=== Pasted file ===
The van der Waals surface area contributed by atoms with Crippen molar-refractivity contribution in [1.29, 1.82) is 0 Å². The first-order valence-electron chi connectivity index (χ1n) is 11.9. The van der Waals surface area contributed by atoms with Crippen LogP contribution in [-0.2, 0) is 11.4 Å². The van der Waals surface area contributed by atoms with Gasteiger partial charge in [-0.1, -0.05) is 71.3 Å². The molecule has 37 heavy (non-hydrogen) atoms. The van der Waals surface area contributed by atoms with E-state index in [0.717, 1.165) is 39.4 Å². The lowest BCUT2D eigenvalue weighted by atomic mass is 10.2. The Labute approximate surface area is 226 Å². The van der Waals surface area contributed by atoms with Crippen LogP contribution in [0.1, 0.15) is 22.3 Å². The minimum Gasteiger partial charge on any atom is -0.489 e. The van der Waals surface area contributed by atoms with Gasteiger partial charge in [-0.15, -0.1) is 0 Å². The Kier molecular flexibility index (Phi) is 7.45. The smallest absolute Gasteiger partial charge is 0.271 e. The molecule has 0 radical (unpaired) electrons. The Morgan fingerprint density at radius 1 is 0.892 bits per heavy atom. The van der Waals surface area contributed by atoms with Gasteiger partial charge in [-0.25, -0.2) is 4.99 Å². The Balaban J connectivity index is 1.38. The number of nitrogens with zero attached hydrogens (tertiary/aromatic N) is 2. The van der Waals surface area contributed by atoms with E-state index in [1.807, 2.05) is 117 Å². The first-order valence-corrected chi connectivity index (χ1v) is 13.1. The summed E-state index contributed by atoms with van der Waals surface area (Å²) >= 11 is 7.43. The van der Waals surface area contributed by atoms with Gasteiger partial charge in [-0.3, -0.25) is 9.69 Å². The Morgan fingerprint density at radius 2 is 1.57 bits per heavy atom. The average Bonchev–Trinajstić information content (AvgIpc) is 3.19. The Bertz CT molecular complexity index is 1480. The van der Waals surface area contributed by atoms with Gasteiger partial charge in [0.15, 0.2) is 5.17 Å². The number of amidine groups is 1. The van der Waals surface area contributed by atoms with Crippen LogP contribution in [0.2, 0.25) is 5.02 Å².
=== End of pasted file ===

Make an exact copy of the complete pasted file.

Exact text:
The van der Waals surface area contributed by atoms with Crippen molar-refractivity contribution in [1.29, 1.82) is 0 Å². The first-order valence-electron chi connectivity index (χ1n) is 11.9. The van der Waals surface area contributed by atoms with Crippen LogP contribution in [-0.2, 0) is 11.4 Å². The van der Waals surface area contributed by atoms with Gasteiger partial charge in [-0.1, -0.05) is 71.3 Å². The molecule has 37 heavy (non-hydrogen) atoms. The van der Waals surface area contributed by atoms with E-state index in [0.717, 1.165) is 39.4 Å². The lowest BCUT2D eigenvalue weighted by atomic mass is 10.2. The Labute approximate surface area is 226 Å². The van der Waals surface area contributed by atoms with Crippen LogP contribution in [0.1, 0.15) is 22.3 Å². The minimum Gasteiger partial charge on any atom is -0.489 e. The van der Waals surface area contributed by atoms with Gasteiger partial charge in [-0.15, -0.1) is 0 Å². The Kier molecular flexibility index (Phi) is 7.45. The smallest absolute Gasteiger partial charge is 0.271 e. The molecule has 0 radical (unpaired) electrons. The Morgan fingerprint density at radius 1 is 0.892 bits per heavy atom. The van der Waals surface area contributed by atoms with Gasteiger partial charge in [-0.25, -0.2) is 4.99 Å². The Balaban J connectivity index is 1.38. The number of nitrogens with zero attached hydrogens (tertiary/aromatic N) is 2. The van der Waals surface area contributed by atoms with E-state index in [1.807, 2.05) is 117 Å². The first-order valence-corrected chi connectivity index (χ1v) is 13.1. The summed E-state index contributed by atoms with van der Waals surface area (Å²) >= 11 is 7.43. The van der Waals surface area contributed by atoms with Gasteiger partial charge in [-0.3, -0.25) is 9.69 Å². The Morgan fingerprint density at radius 2 is 1.57 bits per heavy atom. The average Bonchev–Trinajstić information content (AvgIpc) is 3.19. The Bertz CT molecular complexity index is 1480. The van der Waals surface area contributed by atoms with Gasteiger partial charge in [0.15, 0.2) is 5.17 Å². The number of amidine groups is 1. The van der Waals surface area contributed by atoms with Crippen LogP contribution in [0.2, 0.25) is 5.02 Å².